Biochemical evidence of a chronic abnormality in platelet and vascular function in healthy individuals who smoke cigarettes.
Cigarette smoking is associated with increased mortality from cardiovascular disease that declines after cessation. This study extends the evidence regarding the effects of chronic smoking on platelets and the vessel wall in vivo. Excretion of a major urinary thromboxane metabolite, 2,3-dinor-thromboxane B2, is significantly (p less than .01) elevated in apparently healthy chronic smokers (20 cigarettes daily) compared with that in nonsmoking control subjects. This difference in excretion of 2,3-dinor-thromboxane B2 was abolished by the administration of 20 mg aspirin twice daily, a dose shown to selectively inhibit platelet cyclooxygenase. After aspirin, the return of the excretion of 2,3-dinor-thromboxane B2 to pretreatment levels paralleled the recovery of platelet cyclooxygenase. These findings indicate that excessive thromboxane A2 generation in chronic smokers predominantly derives from platelets. The urinary excretion of the prostacyclin metabolite 2,3-dinor-6-keto-prostaglandin F1 alpha also is increased during chronic cigarette smoking, as is the case with other diseases associated with accelerated interaction of platelets with the vessel wall. We have found evidence of platelet and vascular dysfunction in vivo in chronic cigarette smokers before the manifestation of overt cardiovascular disease. The results would also be consistent with the hypothesis that in chronic smokers, the platelet defect is largely reflective of smoking-induced vascular injury.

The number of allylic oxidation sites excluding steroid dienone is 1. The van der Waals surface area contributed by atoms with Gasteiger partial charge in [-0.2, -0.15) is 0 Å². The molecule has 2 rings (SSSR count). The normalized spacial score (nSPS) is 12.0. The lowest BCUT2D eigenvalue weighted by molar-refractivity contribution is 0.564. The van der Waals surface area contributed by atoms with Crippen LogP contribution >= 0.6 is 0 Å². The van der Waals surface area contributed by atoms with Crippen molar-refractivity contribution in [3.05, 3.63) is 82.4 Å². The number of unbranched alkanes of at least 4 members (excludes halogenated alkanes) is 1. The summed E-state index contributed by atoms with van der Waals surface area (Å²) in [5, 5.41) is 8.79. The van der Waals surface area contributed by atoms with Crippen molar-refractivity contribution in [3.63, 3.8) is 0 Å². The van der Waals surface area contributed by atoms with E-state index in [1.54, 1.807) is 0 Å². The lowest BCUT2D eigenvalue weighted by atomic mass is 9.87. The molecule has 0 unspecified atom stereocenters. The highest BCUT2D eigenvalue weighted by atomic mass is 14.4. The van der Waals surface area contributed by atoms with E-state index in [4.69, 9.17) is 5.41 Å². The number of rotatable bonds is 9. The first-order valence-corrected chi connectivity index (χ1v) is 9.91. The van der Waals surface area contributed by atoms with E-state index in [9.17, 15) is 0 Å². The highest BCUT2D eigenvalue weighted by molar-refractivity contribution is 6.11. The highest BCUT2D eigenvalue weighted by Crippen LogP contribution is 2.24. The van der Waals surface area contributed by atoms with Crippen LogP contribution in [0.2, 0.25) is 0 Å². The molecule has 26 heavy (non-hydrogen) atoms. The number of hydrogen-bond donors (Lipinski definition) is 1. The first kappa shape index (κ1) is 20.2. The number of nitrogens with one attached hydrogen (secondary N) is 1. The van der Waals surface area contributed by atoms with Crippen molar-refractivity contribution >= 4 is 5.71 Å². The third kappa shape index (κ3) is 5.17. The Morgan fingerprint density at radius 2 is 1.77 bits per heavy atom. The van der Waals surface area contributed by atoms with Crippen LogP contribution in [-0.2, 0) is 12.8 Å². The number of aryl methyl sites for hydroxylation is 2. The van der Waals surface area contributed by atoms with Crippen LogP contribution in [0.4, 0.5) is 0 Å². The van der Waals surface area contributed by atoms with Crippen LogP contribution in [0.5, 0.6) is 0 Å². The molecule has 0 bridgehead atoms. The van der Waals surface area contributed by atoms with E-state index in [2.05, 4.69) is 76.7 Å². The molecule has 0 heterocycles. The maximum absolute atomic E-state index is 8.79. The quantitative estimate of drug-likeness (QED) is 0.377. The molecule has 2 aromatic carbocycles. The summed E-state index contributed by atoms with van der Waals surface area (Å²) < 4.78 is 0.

- Copyright © 1987 by American Heart Association